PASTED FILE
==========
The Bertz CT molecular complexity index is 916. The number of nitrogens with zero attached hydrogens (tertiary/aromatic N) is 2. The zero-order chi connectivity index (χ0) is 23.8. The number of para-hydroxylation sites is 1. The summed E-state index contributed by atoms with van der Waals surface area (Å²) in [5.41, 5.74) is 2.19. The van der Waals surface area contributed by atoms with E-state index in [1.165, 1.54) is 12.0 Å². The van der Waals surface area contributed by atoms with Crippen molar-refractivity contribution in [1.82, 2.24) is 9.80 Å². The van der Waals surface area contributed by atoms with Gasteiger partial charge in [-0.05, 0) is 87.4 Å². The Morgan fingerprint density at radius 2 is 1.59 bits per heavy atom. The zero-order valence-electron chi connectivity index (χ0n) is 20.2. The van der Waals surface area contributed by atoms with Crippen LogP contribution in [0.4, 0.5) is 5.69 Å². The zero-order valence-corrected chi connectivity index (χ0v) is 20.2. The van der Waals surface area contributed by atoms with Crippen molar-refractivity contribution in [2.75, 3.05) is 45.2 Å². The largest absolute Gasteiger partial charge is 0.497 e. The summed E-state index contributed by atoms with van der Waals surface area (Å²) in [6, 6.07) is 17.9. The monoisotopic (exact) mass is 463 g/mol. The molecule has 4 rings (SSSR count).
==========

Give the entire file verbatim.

The Bertz CT molecular complexity index is 916. The number of nitrogens with zero attached hydrogens (tertiary/aromatic N) is 2. The zero-order chi connectivity index (χ0) is 23.8. The number of para-hydroxylation sites is 1. The summed E-state index contributed by atoms with van der Waals surface area (Å²) in [5.41, 5.74) is 2.19. The van der Waals surface area contributed by atoms with E-state index in [1.165, 1.54) is 12.0 Å². The van der Waals surface area contributed by atoms with Crippen molar-refractivity contribution in [1.82, 2.24) is 9.80 Å². The van der Waals surface area contributed by atoms with Gasteiger partial charge in [-0.05, 0) is 87.4 Å². The Morgan fingerprint density at radius 2 is 1.59 bits per heavy atom. The zero-order valence-electron chi connectivity index (χ0n) is 20.2. The van der Waals surface area contributed by atoms with Crippen LogP contribution in [0.4, 0.5) is 5.69 Å². The zero-order valence-corrected chi connectivity index (χ0v) is 20.2. The van der Waals surface area contributed by atoms with Crippen molar-refractivity contribution in [2.75, 3.05) is 45.2 Å². The largest absolute Gasteiger partial charge is 0.497 e. The summed E-state index contributed by atoms with van der Waals surface area (Å²) in [6, 6.07) is 17.9. The monoisotopic (exact) mass is 463 g/mol. The molecule has 4 rings (SSSR count).